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Disable traction control and all nannies with dyno mode

camalaio

Active Member
May 28, 2019
1,483
2,095
Vernon, BC, Canada
I can report that the SR+ in dyno mode is a tail-happy, but mostly predictable little beast. Also can report that if you let regen kick-in whilst sliding, you better have fast hands/feet and lots o' room. Fun, but not OK for the street/daily, especially if one habitually drives like a jerk.

I believe this is the first car where I won't be disabling the nannies immediately upon entering it/starting it. Like cOoTeR, I read the input online about dyno mode and was prepared for 'super scary death time' when I tried it. It was not super scary death time*. The car's manners are actually pretty great for an unmodified open dif RWD vehicle with >300 lb. ft. of torque off 'idle'. (off null / null pedal?)

*= UNless, as pointed out by dsgrbc, the surface changed while hooning, then look out, its prolly gonna try and bite... e.g. Taking an aggressive left turn across a concrete drainage trough flanked by rough asphalt was exciting.

EDIT= Can haz spelling

Wait, are you getting regen in dyno mode? Our LR AWD had zero regen in dyno mode.
 

raptor5244

Active Member
May 10, 2019
1,068
790
Florida
Wait, are you getting regen in dyno mode? Our LR AWD had zero regen in dyno mode.

I think Cooter answered a few posts earlier. The way I read it is if you are on a dyno and the wheels are moving but the car is not then the system disables regen. However, if you are in dyno mode and actually driving and moving as normal then regen is active. Is that your experience?
 

Tres_Azul

Member
Oct 10, 2019
69
56
Arizona
Good question! I feel like I remember seeing some normal regen when driving normal/gentle. I only assumed that the ‘tank slapper’ I had was a side effect of regen. Didn't have time to inspect the screen for a green bar, as lifting while already sliding a little caused it to go very sideways, very fast. Had to quickly get back in it and steer out of a couple decreasing-strength oscillations, as I wasn't in a smart place for that type of sideways. That rattled me enough that I don't trust my memory re: regen working normally in dyno mode.
 

camalaio

Active Member
May 28, 2019
1,483
2,095
Vernon, BC, Canada
I think Cooter answered a few posts earlier. The way I read it is if you are on a dyno and the wheels are moving but the car is not then the system disables regen. However, if you are in dyno mode and actually driving and moving as normal then regen is active. Is that your experience?

I'm not sure if this is what you were asking or not, but I was definitely stopped when I enabled dyno mode. And then I was certainly moving after, because I was driving on roads. Hmm.

Y'know I've had a lot of issues with how our Model 3 is behaving in Winter. If I'm an outlier here, I wonder if something is actually wrong with my stability/traction control systems, which might explain both the omission of regen in dyno mode as well as the shockingly bad behaviour on ice in some cases (which I've documented elsewhere -- feel free to read my post history if interested, just don't want to derail this thread too much).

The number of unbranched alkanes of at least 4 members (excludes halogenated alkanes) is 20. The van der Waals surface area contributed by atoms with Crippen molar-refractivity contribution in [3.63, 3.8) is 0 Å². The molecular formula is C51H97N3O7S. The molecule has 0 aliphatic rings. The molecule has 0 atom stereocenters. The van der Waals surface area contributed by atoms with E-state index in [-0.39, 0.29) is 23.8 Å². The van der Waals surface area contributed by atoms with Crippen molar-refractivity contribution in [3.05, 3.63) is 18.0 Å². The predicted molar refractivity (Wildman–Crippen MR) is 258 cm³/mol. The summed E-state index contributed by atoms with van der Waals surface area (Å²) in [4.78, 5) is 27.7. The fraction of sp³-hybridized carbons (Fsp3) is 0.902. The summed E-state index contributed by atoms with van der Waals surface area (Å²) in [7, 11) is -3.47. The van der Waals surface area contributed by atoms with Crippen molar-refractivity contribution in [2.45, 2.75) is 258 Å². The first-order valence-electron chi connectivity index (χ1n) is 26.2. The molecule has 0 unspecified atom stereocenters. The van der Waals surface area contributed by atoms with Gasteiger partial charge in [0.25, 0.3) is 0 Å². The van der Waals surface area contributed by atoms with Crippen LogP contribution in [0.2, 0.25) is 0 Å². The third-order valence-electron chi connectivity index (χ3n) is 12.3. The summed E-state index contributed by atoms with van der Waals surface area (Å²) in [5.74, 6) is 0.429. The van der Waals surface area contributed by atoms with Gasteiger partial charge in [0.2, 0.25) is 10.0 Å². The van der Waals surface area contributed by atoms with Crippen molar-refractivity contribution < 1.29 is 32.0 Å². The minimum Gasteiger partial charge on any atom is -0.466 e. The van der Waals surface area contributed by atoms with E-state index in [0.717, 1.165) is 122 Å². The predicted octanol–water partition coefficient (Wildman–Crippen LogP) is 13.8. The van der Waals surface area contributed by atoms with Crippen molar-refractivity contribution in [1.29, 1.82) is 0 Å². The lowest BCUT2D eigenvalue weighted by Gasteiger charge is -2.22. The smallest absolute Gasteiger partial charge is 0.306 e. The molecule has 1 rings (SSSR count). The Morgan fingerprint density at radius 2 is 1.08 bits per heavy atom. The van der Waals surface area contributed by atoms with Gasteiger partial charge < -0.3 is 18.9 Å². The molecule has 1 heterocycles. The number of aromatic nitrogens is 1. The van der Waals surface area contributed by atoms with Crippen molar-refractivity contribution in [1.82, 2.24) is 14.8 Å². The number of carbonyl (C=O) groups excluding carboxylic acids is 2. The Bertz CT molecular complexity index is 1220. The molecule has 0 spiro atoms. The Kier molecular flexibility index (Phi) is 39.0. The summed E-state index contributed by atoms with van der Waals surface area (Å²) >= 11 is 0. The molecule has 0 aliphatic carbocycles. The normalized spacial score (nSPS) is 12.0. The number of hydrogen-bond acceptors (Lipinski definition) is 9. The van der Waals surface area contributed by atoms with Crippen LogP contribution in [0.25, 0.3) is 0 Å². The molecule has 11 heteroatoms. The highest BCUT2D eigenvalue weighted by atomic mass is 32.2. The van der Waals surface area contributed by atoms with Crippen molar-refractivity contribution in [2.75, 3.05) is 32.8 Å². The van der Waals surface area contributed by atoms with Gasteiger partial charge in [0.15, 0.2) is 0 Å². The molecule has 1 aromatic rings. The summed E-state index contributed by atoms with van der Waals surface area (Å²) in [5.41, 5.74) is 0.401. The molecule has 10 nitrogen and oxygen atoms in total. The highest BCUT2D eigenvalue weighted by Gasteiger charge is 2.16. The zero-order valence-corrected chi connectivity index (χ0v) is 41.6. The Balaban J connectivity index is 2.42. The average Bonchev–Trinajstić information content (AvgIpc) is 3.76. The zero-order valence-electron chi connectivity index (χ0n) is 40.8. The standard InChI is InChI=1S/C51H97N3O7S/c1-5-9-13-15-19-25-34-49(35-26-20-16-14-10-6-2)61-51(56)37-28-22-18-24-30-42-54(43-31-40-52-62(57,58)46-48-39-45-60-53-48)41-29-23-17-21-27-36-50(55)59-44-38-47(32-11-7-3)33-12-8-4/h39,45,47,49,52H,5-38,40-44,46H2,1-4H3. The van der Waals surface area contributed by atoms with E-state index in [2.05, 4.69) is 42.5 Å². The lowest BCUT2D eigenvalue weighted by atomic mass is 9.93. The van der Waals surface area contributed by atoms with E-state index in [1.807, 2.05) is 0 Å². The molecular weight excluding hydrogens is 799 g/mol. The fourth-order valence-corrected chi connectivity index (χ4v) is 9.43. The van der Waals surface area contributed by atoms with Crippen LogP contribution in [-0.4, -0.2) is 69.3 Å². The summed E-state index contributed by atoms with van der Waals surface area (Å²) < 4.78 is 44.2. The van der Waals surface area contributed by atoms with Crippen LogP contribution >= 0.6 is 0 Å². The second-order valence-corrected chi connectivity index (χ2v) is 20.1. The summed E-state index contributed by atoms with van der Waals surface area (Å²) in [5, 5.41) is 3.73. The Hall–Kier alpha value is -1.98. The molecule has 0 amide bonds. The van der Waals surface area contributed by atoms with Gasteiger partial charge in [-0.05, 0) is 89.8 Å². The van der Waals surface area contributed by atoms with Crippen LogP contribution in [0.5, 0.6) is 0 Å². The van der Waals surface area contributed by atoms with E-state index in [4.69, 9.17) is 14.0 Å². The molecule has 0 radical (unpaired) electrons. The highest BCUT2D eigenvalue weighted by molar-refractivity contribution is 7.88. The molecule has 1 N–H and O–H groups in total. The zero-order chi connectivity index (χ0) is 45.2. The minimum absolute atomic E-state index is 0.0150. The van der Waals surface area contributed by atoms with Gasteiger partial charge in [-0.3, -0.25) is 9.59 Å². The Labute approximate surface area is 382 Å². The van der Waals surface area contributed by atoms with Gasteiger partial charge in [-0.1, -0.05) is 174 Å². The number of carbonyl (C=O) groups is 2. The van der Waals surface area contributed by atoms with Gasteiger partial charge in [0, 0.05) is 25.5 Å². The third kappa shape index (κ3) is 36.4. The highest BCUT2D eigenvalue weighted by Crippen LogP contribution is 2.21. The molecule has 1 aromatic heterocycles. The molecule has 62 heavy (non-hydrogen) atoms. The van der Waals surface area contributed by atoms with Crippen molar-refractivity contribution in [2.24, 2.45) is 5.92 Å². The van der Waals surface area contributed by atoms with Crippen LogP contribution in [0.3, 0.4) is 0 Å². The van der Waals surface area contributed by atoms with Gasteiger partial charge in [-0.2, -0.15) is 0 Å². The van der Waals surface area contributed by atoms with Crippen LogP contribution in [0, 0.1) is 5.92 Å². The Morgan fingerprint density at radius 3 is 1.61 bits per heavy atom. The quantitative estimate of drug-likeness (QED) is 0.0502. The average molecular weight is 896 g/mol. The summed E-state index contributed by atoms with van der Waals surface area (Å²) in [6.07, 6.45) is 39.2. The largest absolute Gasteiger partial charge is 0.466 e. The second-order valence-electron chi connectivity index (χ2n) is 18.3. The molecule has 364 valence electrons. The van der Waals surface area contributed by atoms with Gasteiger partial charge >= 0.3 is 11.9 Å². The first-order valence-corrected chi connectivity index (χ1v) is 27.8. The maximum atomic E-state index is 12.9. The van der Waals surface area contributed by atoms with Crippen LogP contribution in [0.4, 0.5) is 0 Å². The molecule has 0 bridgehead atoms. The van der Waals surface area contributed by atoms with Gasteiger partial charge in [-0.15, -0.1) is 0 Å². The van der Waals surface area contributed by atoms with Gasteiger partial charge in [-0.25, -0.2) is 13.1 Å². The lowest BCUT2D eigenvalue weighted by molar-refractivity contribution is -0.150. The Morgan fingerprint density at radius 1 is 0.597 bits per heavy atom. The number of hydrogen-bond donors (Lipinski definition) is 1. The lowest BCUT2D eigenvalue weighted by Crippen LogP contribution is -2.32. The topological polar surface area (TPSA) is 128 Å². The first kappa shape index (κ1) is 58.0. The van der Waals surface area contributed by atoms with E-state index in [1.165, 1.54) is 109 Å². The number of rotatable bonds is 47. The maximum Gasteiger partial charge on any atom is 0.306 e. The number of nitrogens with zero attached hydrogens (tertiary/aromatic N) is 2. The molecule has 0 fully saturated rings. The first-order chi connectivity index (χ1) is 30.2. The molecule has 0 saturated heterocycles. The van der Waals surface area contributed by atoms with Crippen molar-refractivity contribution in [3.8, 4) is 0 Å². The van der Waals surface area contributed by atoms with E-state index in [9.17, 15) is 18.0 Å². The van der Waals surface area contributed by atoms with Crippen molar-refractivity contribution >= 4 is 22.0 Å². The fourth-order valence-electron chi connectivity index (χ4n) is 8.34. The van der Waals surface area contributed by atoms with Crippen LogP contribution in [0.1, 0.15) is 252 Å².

Good question! I feel like I remember seeing some normal regen when driving normal/gentle. I only assumed that the ‘tank slapper’ I had was a side effect of regen. Didn't have time to inspect the screen for a green bar, as lifting while already sliding a little caused it to go very sideways, very fast. Had to quickly get back in it and steer out of a couple decreasing-strength oscillations, as I wasn't in a smart place for that type of sideways. That rattled me enough that I don't trust my memory re: regen working normally in dyno mode.

Well, you would have probably immediately noticed if you didn't have regen so your assumptions are probably correct. Model 3 is very obvious when regen is gone, even if you're used to the Low setting. Braking seems extraordinarily difficult in comparison and you become really aware of the weight of the car!
 

Lunares

Member
Jul 9, 2018
746
543
San Diego
So how easy is it to burnout using dyno mode?

My local cars and coffee does burnout events and that's not something I have ever gotten the car to do (even with slp start on)
 

cypho

Member
Dec 20, 2018
776
915
USA
When I tried it, it also cut power. Top speed of 10 mph. It did disable traction control but power was so low, it barely moves.
I suspect all of the reports of people misusing the feature and crashing caused Tesla to add some safety checks.
 

GtiMart

Member
Nov 13, 2019
861
699
Quebec City, Canada
There's still something missing for us poor people that couldn't afford a performance model. A simpler one slider setup to control the level of traction and stability would work, or a simpler "fun" mode like my past wrx that uses a lower preset of nannies... Anything would be great. As always, to be used with caution.
 

camalaio

Active Member
May 28, 2019
1,483
2,095
Vernon, BC, Canada
There's still something missing for us poor people that couldn't afford a performance model. A simpler one slider setup to control the level of traction and stability would work, or a simpler "fun" mode like my past wrx that uses a lower preset of nannies... Anything would be great. As always, to be used with caution.

Slip start. It allows a bit more freedom without the out-of-control downsides of dyno mode.
 

GtiMart

Member
Nov 13, 2019
861
699
Quebec City, Canada
I'll say that a better way. Slip start will reduce traction control and let the wheels spin a bit. As soon as you turn the steering wheel and the car thinks maybe you might turn a bit with wheels slipping, stability control cuts power. There is absolutely no way to even slightly drift the back end. Stability control is very aggressive (it plays very safe) on this car.
 

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